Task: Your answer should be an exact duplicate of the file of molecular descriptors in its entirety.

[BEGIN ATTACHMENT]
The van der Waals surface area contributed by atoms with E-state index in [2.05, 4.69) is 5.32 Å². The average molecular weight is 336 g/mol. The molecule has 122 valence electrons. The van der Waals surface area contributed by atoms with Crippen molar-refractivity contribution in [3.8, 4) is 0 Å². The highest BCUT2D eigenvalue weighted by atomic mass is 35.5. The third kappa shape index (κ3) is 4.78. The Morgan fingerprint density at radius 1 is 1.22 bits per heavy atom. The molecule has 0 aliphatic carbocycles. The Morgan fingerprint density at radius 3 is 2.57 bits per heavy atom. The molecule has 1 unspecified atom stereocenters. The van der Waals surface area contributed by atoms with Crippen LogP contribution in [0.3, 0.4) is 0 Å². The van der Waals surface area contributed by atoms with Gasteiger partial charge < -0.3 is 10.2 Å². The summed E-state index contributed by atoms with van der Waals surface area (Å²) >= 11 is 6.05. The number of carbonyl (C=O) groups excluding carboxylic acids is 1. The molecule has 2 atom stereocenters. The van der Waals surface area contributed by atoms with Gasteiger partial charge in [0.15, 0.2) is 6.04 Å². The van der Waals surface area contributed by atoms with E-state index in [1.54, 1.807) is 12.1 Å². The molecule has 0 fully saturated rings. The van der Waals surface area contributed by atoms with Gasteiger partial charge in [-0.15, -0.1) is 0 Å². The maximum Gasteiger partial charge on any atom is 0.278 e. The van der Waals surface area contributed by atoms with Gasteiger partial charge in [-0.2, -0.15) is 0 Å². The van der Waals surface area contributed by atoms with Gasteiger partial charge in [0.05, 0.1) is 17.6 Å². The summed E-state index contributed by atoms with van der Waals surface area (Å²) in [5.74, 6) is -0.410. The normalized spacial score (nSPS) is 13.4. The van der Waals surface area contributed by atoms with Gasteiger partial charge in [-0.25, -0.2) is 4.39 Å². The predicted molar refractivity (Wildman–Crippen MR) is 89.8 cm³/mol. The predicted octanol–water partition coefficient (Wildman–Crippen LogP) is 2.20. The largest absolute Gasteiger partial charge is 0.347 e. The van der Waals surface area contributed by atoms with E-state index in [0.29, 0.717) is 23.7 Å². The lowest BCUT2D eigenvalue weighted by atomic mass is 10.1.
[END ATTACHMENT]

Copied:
The van der Waals surface area contributed by atoms with E-state index in [2.05, 4.69) is 5.32 Å². The average molecular weight is 336 g/mol. The molecule has 122 valence electrons. The van der Waals surface area contributed by atoms with Crippen molar-refractivity contribution in [3.8, 4) is 0 Å². The highest BCUT2D eigenvalue weighted by atomic mass is 35.5. The third kappa shape index (κ3) is 4.78. The Morgan fingerprint density at radius 1 is 1.22 bits per heavy atom. The molecule has 0 aliphatic carbocycles. The Morgan fingerprint density at radius 3 is 2.57 bits per heavy atom. The molecule has 1 unspecified atom stereocenters. The van der Waals surface area contributed by atoms with Crippen LogP contribution in [0.3, 0.4) is 0 Å². The van der Waals surface area contributed by atoms with Gasteiger partial charge < -0.3 is 10.2 Å². The summed E-state index contributed by atoms with van der Waals surface area (Å²) >= 11 is 6.05. The number of carbonyl (C=O) groups excluding carboxylic acids is 1. The molecule has 2 atom stereocenters. The van der Waals surface area contributed by atoms with Gasteiger partial charge in [0.15, 0.2) is 6.04 Å². The van der Waals surface area contributed by atoms with E-state index in [1.54, 1.807) is 12.1 Å². The molecule has 0 fully saturated rings. The van der Waals surface area contributed by atoms with Gasteiger partial charge in [-0.15, -0.1) is 0 Å². The maximum Gasteiger partial charge on any atom is 0.278 e. The van der Waals surface area contributed by atoms with Gasteiger partial charge in [-0.2, -0.15) is 0 Å². The van der Waals surface area contributed by atoms with Gasteiger partial charge in [0.05, 0.1) is 17.6 Å². The summed E-state index contributed by atoms with van der Waals surface area (Å²) in [5.74, 6) is -0.410. The normalized spacial score (nSPS) is 13.4. The van der Waals surface area contributed by atoms with Gasteiger partial charge in [-0.25, -0.2) is 4.39 Å². The predicted molar refractivity (Wildman–Crippen MR) is 89.8 cm³/mol. The predicted octanol–water partition coefficient (Wildman–Crippen LogP) is 2.20. The largest absolute Gasteiger partial charge is 0.347 e. The van der Waals surface area contributed by atoms with E-state index in [0.29, 0.717) is 23.7 Å². The lowest BCUT2D eigenvalue weighted by atomic mass is 10.1.